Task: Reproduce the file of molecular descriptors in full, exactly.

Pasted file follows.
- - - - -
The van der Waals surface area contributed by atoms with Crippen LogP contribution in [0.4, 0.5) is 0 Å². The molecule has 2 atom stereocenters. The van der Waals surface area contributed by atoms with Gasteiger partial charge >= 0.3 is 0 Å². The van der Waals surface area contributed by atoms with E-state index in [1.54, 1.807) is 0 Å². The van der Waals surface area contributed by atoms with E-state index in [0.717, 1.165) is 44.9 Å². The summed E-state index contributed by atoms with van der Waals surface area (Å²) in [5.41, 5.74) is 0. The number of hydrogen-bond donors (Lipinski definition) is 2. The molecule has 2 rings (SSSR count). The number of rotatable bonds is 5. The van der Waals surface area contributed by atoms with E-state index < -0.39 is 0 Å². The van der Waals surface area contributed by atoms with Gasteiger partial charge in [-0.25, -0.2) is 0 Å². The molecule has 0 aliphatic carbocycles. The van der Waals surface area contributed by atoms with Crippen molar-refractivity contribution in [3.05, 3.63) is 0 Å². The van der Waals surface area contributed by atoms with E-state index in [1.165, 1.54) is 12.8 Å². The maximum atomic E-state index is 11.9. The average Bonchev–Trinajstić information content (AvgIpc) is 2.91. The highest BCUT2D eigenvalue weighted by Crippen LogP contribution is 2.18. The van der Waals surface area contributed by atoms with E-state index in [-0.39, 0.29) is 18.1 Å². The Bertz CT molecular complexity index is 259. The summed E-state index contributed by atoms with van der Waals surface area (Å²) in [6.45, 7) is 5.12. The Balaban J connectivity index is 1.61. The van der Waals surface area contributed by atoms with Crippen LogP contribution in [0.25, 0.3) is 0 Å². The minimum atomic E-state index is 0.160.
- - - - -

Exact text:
The van der Waals surface area contributed by atoms with Crippen LogP contribution in [0.4, 0.5) is 0 Å². The molecule has 2 atom stereocenters. The van der Waals surface area contributed by atoms with Gasteiger partial charge >= 0.3 is 0 Å². The van der Waals surface area contributed by atoms with E-state index in [1.54, 1.807) is 0 Å². The van der Waals surface area contributed by atoms with E-state index in [0.717, 1.165) is 44.9 Å². The summed E-state index contributed by atoms with van der Waals surface area (Å²) in [5.41, 5.74) is 0. The number of hydrogen-bond donors (Lipinski definition) is 2. The molecule has 2 rings (SSSR count). The number of rotatable bonds is 5. The van der Waals surface area contributed by atoms with E-state index < -0.39 is 0 Å². The van der Waals surface area contributed by atoms with Gasteiger partial charge in [-0.25, -0.2) is 0 Å². The molecule has 0 aliphatic carbocycles. The van der Waals surface area contributed by atoms with Crippen molar-refractivity contribution in [3.05, 3.63) is 0 Å². The van der Waals surface area contributed by atoms with E-state index in [1.165, 1.54) is 12.8 Å². The maximum atomic E-state index is 11.9. The average Bonchev–Trinajstić information content (AvgIpc) is 2.91. The highest BCUT2D eigenvalue weighted by Crippen LogP contribution is 2.18. The van der Waals surface area contributed by atoms with E-state index in [-0.39, 0.29) is 18.1 Å². The Bertz CT molecular complexity index is 259. The summed E-state index contributed by atoms with van der Waals surface area (Å²) in [6.45, 7) is 5.12. The Balaban J connectivity index is 1.61. The van der Waals surface area contributed by atoms with Crippen LogP contribution in [0.25, 0.3) is 0 Å². The minimum atomic E-state index is 0.160.